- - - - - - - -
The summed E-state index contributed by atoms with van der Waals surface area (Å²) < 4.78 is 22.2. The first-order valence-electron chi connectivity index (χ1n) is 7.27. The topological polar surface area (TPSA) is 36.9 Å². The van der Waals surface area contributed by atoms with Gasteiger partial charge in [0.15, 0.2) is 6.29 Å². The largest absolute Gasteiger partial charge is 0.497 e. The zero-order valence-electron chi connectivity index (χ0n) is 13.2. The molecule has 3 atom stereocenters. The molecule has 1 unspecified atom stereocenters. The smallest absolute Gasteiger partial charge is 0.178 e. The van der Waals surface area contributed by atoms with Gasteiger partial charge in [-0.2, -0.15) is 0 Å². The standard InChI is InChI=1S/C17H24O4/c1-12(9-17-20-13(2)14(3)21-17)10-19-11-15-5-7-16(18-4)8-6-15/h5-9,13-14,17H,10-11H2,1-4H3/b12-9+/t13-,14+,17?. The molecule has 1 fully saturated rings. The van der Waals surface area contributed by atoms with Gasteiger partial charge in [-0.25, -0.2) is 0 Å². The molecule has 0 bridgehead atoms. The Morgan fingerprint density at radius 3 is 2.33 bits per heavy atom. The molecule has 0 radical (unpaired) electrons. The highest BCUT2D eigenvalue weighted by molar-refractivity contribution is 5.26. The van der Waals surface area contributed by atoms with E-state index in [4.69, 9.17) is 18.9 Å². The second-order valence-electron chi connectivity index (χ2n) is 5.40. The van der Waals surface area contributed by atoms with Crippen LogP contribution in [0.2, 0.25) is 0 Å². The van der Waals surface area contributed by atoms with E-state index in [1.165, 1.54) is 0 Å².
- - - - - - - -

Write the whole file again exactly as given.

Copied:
The summed E-state index contributed by atoms with van der Waals surface area (Å²) < 4.78 is 22.2. The first-order valence-electron chi connectivity index (χ1n) is 7.27. The topological polar surface area (TPSA) is 36.9 Å². The van der Waals surface area contributed by atoms with Gasteiger partial charge in [0.15, 0.2) is 6.29 Å². The largest absolute Gasteiger partial charge is 0.497 e. The zero-order valence-electron chi connectivity index (χ0n) is 13.2. The molecule has 3 atom stereocenters. The molecule has 1 unspecified atom stereocenters. The smallest absolute Gasteiger partial charge is 0.178 e. The van der Waals surface area contributed by atoms with Gasteiger partial charge in [-0.2, -0.15) is 0 Å². The standard InChI is InChI=1S/C17H24O4/c1-12(9-17-20-13(2)14(3)21-17)10-19-11-15-5-7-16(18-4)8-6-15/h5-9,13-14,17H,10-11H2,1-4H3/b12-9+/t13-,14+,17?. The molecule has 1 fully saturated rings. The van der Waals surface area contributed by atoms with Gasteiger partial charge in [-0.25, -0.2) is 0 Å². The molecule has 0 bridgehead atoms. The Morgan fingerprint density at radius 3 is 2.33 bits per heavy atom. The molecule has 0 radical (unpaired) electrons. The highest BCUT2D eigenvalue weighted by molar-refractivity contribution is 5.26. The van der Waals surface area contributed by atoms with E-state index in [4.69, 9.17) is 18.9 Å². The second-order valence-electron chi connectivity index (χ2n) is 5.40. The van der Waals surface area contributed by atoms with Crippen LogP contribution in [0.2, 0.25) is 0 Å². The van der Waals surface area contributed by atoms with E-state index in [1.165, 1.54) is 0 Å².